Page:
Edgar S. Cahn—often referred to as the “father of timebanking”—makes a similar argument regarding the presence of a “second economy” outside of the waged-monied-firmed economy without which the latter economy could not possibly function. According to Cahn, even as “at least 40 percent of all economic activity takes place outside the so-called market economy,” GDP and other traditional economic metrics are unable (or unwilling) to measure positive non-growth impacts like keeping “seniors out of nursing homes,” “child-rearing (that isn’t paid care), elder care (provided by family and relatives), volunteer work, community work,” and more. But this “present operating system—family, neighborhood community—is in bad shape,” and is increasingly unable to “reliably perform basic functions such as transmitting values, rearing children, providing support, maintaining safety, generating consensus, preserving members, sharing limited resources.” Cahn comes to a conclusion similar to Federici and other autonomist feminists regarding the solution to this problem by arguing for compensation for non-waged work but not through wages, but through an approach he calls “co-production,” which “says: Pay for what you get by contributing what you can. It says, no more free rides. But it also says, We value what you can contribute; and we do not equate what you have to offer with how much money you can afford to pay” .
The reference to “no more free rides” may at first seem like conservative rhetoric of faux self-reliance, but the point is not that people are not deserving of rides but rather that someone must provide that ride and should be compensated for that labor. The paradox of the social factory is that when unwaged work, like “free rides,” demands compensation, Mumby points out that this leads to a situation where
Uber, Lyft, Airbnb, and many similar platform-based companies capture everyday activities such as ridesharing and couch surfing in order to monetize them. What was once a social act between acquaintances has become an economic transaction mediated by a digital platform premised on creating economic value .
Thus, Cahn’s approach goes further than a demand for wages in order to recognize unwaged work, and advocates for its immediate compensation within the “second economy” itself, thereby strengthening those community infrastructures. This resists the above issue or what Cahn calls the “colonization” of said economy by the capitalist money economy by “increasingly [taking] over functions previously performed by the family, kinship groups, neighborhoods and non-market institutions” while at the same time assuming the “continued contribution and support” of the networks and institutions being undermined . So how do you attempt this compensation without the capitalist state’s money? For Cahn, the answer is timebanking.
- Roderick Long, “How Government Solved the Health Care Crisis: Medical Insurance that Worked — Until Government ‘Fixed’ It,” Formulations 1, no. 2 (Winter 1993-1994): 16, accessed April 13, 2023, http://www.freenation.org/a/F/1.2.pdf.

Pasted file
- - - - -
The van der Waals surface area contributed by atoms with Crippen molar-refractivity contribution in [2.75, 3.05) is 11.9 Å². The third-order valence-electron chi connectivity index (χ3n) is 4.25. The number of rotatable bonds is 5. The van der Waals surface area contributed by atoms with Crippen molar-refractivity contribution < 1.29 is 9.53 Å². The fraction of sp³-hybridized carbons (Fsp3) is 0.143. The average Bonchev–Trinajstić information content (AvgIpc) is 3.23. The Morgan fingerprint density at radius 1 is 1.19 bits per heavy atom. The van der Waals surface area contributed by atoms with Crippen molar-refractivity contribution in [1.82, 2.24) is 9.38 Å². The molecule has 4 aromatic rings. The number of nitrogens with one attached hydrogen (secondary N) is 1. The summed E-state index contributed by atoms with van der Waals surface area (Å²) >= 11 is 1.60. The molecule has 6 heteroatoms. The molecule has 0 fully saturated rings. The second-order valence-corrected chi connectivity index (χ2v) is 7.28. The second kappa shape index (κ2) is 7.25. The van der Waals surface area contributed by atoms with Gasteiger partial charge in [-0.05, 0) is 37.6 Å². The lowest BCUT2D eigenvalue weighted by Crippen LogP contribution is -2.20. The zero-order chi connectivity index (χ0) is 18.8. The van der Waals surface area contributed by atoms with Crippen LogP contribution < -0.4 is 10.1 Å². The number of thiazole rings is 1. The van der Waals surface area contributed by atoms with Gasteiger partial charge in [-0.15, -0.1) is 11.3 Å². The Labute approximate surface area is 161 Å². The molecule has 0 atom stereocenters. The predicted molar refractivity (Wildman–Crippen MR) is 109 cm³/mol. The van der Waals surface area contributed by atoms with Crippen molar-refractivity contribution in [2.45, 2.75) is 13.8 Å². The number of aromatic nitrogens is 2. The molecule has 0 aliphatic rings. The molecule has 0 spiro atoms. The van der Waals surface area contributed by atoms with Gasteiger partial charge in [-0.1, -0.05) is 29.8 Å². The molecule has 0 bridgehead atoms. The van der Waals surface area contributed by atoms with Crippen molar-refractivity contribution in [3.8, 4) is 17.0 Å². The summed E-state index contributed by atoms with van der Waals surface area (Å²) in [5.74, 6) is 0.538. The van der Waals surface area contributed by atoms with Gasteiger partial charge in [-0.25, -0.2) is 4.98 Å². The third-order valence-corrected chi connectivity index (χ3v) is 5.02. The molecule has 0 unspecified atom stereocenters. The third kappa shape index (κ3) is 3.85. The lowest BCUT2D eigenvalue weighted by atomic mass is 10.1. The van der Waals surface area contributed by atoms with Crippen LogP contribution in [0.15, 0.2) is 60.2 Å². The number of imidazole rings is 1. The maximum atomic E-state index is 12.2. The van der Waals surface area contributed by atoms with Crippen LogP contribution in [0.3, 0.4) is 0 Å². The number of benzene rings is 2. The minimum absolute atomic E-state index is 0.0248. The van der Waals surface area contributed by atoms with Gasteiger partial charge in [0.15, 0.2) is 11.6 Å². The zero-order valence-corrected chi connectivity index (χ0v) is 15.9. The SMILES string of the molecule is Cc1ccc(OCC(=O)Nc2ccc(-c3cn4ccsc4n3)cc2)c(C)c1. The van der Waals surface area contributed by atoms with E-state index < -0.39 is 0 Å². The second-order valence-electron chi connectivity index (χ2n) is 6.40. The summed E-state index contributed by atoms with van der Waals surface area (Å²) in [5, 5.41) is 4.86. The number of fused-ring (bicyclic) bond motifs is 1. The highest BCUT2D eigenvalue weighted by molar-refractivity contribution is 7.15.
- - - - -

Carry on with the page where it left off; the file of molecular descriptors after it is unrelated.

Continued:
- Stanley R. Howe, “To Improve the Farmer’s Lot: The Grange in Maine,” The Courier 34, no. 1 (2010)], accessed April 13, 2023, https://www.bethelhistorical.org/legacy-site/THE%20COURIER,%20Vol.%2034,%20No.%201%20%282010%29.pdf.
- Khiara M. Bridges, “Reflection: Committing to Change,” 2013, in Feminist Activist Ethnography: Counterpoints to Neoliberalism in North America, ed. Christa Craven and Dána-Ain Davis (Lanham, MD: Lexington Books, 2013), 131.
- David Graeber, “Communism,” 2010, in The Human Economy: A Citizen’s Guide, by Antonio David Cattani, ed. Keith Hart and Jean-Louis Laville (London, UK: Polity Press, 2010), accessed April 13, 2023, https://theanarchistlibrary.org/library/communism.
- “Community Economies Research and Practice,” Community Economies, accessed April 13, 2023, https://www.communityeconomies.org/about/community-economies-research-and-practice.
- Mario Tronti, “Factory and Society (1962),” Operaismo in English, last modified June 13, 2013, accessed April 13, 2023, https://operaismoinenglish.wordpress.com/2013/06/13/factory-and-society/.
- “Manufacturing Jobs: Trends, Issues, and Outlook,” Maine Department of Labor, Center for Workforce Research and Information, last modified July 2012, accessed April 13, 2023, https://www.maine.gov/labor/cwri/publications/pdf/ManufacturingJobsTrendsIssuesandOutlook.pdf.
- Dennis K. Mumby, “Theorizing Struggle in the Social Factory,” Organization Theory 1 (April 2020): 2, accessed April 14, 2023, https://www.researchgate.net/publication/341226490_Theorizing_Struggle_in_the_Social_Factory.
- Lucy Busija et al., “The Role of Elders in the Wellbeing of a Contemporary Australian Indigenous Community,” The Gerontologist 60, no. 3: 514, accessed April 14, 2023, https://academic.oup.com/gerontologist/article/60/3/513/5222719.
- Catherine Roland, “Defeating the Deficit Model of Aging,” Psychology Today, last modified June 9, 2015, accessed April 14, 2023, https://www.psychologytoday.com/us/blog/resilience-and-reframing/201506/defeating-the-deficit-model-aging.
- [Ashton Applewhite, This Chair Rocks: A Manifesto Against Ageism (Celadon Books, 2019), 48, epub.]
- Robert McRuer, Crip Theory: Cultural Signs of Queerness and Disability (New York, NY: NYU Press, 2006), 88.
- Gus Wezerek and Kristen R. Ghodsee, “Women’s Unpaid Labor is Worth $10,900,000,000,000,” New York Times, last modified March 5, 2020, accessed April 14, 2023, https://www.nytimes.com/interactive/2020/03/04/opinion/women-unpaid-labor.html.
- Sylvia Federici, Wages Against Housework (Bristol, UK: Power of Women Collective & Falling Wall Press, 1975), 2, accessed April 14, 2023, https://files.libcom.org/files/Federici-Silvia-Wages-Against-Housework.pdf.
- Edgar S. Cahn, No More Throw-Away People: The Co-Production Imperative (Washington, DC: Essential Books, 2000), 48-49, 54, 57.
- Mumby, “Theorizing Struggle,” 2.
- Cahn, No More, 114-115.